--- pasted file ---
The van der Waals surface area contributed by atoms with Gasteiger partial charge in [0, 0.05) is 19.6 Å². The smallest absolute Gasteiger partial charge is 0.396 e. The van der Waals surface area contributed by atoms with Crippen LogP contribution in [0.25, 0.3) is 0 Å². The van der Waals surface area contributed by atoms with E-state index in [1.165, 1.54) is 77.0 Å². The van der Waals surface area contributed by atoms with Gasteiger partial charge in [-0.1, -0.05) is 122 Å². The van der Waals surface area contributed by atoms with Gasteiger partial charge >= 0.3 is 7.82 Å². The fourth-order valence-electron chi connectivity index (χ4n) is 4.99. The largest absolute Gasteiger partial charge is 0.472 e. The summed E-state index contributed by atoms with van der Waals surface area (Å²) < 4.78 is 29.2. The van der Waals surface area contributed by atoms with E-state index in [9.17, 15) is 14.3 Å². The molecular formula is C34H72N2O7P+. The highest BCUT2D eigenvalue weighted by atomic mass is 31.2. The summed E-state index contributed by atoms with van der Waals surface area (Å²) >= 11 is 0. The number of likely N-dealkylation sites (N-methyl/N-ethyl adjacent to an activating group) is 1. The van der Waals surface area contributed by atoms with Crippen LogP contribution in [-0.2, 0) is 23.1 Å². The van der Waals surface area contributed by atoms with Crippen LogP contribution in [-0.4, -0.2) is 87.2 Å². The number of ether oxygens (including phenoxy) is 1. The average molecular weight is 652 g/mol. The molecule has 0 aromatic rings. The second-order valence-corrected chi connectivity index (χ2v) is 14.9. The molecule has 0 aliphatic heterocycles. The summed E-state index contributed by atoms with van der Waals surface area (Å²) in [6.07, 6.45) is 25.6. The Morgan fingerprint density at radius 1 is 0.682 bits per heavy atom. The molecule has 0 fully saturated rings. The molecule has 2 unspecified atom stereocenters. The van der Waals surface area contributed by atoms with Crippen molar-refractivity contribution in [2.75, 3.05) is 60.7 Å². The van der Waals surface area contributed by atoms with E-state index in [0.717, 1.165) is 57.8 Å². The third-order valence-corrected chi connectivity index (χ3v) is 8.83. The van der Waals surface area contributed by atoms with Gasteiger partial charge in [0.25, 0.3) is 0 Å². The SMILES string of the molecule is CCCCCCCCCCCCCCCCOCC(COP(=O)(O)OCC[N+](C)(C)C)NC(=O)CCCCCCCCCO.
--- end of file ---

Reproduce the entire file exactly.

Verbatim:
The van der Waals surface area contributed by atoms with Gasteiger partial charge in [0, 0.05) is 19.6 Å². The smallest absolute Gasteiger partial charge is 0.396 e. The van der Waals surface area contributed by atoms with Crippen LogP contribution in [0.25, 0.3) is 0 Å². The van der Waals surface area contributed by atoms with E-state index in [1.165, 1.54) is 77.0 Å². The van der Waals surface area contributed by atoms with Gasteiger partial charge in [-0.1, -0.05) is 122 Å². The van der Waals surface area contributed by atoms with Gasteiger partial charge >= 0.3 is 7.82 Å². The fourth-order valence-electron chi connectivity index (χ4n) is 4.99. The largest absolute Gasteiger partial charge is 0.472 e. The summed E-state index contributed by atoms with van der Waals surface area (Å²) < 4.78 is 29.2. The van der Waals surface area contributed by atoms with E-state index in [9.17, 15) is 14.3 Å². The molecular formula is C34H72N2O7P+. The highest BCUT2D eigenvalue weighted by atomic mass is 31.2. The summed E-state index contributed by atoms with van der Waals surface area (Å²) >= 11 is 0. The number of likely N-dealkylation sites (N-methyl/N-ethyl adjacent to an activating group) is 1. The van der Waals surface area contributed by atoms with Crippen LogP contribution in [-0.2, 0) is 23.1 Å². The van der Waals surface area contributed by atoms with Crippen LogP contribution in [-0.4, -0.2) is 87.2 Å². The number of ether oxygens (including phenoxy) is 1. The average molecular weight is 652 g/mol. The molecule has 0 aromatic rings. The second-order valence-corrected chi connectivity index (χ2v) is 14.9. The molecule has 0 aliphatic heterocycles. The summed E-state index contributed by atoms with van der Waals surface area (Å²) in [6.07, 6.45) is 25.6. The Morgan fingerprint density at radius 1 is 0.682 bits per heavy atom. The molecule has 0 fully saturated rings. The molecule has 2 unspecified atom stereocenters. The van der Waals surface area contributed by atoms with Crippen molar-refractivity contribution in [2.75, 3.05) is 60.7 Å². The van der Waals surface area contributed by atoms with E-state index in [0.717, 1.165) is 57.8 Å². The third-order valence-corrected chi connectivity index (χ3v) is 8.83. The van der Waals surface area contributed by atoms with Gasteiger partial charge in [0.25, 0.3) is 0 Å². The SMILES string of the molecule is CCCCCCCCCCCCCCCCOCC(COP(=O)(O)OCC[N+](C)(C)C)NC(=O)CCCCCCCCCO.